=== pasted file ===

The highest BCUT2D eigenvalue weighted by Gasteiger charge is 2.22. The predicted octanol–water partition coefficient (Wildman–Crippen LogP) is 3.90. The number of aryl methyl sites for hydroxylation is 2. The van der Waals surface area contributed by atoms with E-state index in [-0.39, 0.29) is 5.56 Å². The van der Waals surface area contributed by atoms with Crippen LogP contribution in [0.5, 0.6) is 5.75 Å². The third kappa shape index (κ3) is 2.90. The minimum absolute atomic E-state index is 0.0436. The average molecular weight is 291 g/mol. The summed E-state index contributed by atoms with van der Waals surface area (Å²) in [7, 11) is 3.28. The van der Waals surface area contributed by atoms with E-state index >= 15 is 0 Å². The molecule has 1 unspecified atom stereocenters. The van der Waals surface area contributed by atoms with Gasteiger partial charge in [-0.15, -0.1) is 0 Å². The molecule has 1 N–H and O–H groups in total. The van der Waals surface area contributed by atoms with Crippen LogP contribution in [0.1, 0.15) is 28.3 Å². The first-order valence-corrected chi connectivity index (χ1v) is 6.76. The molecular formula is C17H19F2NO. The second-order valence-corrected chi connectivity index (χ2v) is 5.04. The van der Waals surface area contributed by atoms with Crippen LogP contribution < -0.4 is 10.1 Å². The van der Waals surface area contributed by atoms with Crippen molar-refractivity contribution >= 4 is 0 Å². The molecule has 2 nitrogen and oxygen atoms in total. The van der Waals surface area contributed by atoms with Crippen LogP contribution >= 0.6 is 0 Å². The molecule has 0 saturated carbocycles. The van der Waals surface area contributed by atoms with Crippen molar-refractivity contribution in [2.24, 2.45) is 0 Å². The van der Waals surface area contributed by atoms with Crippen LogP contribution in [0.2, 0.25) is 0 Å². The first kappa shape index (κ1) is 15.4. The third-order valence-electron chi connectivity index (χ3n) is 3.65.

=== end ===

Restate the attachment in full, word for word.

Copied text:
The highest BCUT2D eigenvalue weighted by Gasteiger charge is 2.22. The predicted octanol–water partition coefficient (Wildman–Crippen LogP) is 3.90. The number of aryl methyl sites for hydroxylation is 2. The van der Waals surface area contributed by atoms with E-state index in [-0.39, 0.29) is 5.56 Å². The van der Waals surface area contributed by atoms with Crippen LogP contribution in [0.5, 0.6) is 5.75 Å². The third kappa shape index (κ3) is 2.90. The minimum absolute atomic E-state index is 0.0436. The average molecular weight is 291 g/mol. The summed E-state index contributed by atoms with van der Waals surface area (Å²) in [7, 11) is 3.28. The van der Waals surface area contributed by atoms with E-state index >= 15 is 0 Å². The molecule has 1 unspecified atom stereocenters. The van der Waals surface area contributed by atoms with Gasteiger partial charge in [-0.15, -0.1) is 0 Å². The molecule has 1 N–H and O–H groups in total. The van der Waals surface area contributed by atoms with Crippen LogP contribution in [0.1, 0.15) is 28.3 Å². The first-order valence-corrected chi connectivity index (χ1v) is 6.76. The molecular formula is C17H19F2NO. The second-order valence-corrected chi connectivity index (χ2v) is 5.04. The van der Waals surface area contributed by atoms with Crippen LogP contribution < -0.4 is 10.1 Å². The van der Waals surface area contributed by atoms with Crippen molar-refractivity contribution >= 4 is 0 Å². The molecule has 2 nitrogen and oxygen atoms in total. The van der Waals surface area contributed by atoms with Crippen LogP contribution >= 0.6 is 0 Å². The molecule has 0 saturated carbocycles. The van der Waals surface area contributed by atoms with Crippen molar-refractivity contribution in [2.24, 2.45) is 0 Å². The van der Waals surface area contributed by atoms with Crippen LogP contribution in [0.2, 0.25) is 0 Å². The first kappa shape index (κ1) is 15.4. The third-order valence-electron chi connectivity index (χ3n) is 3.65.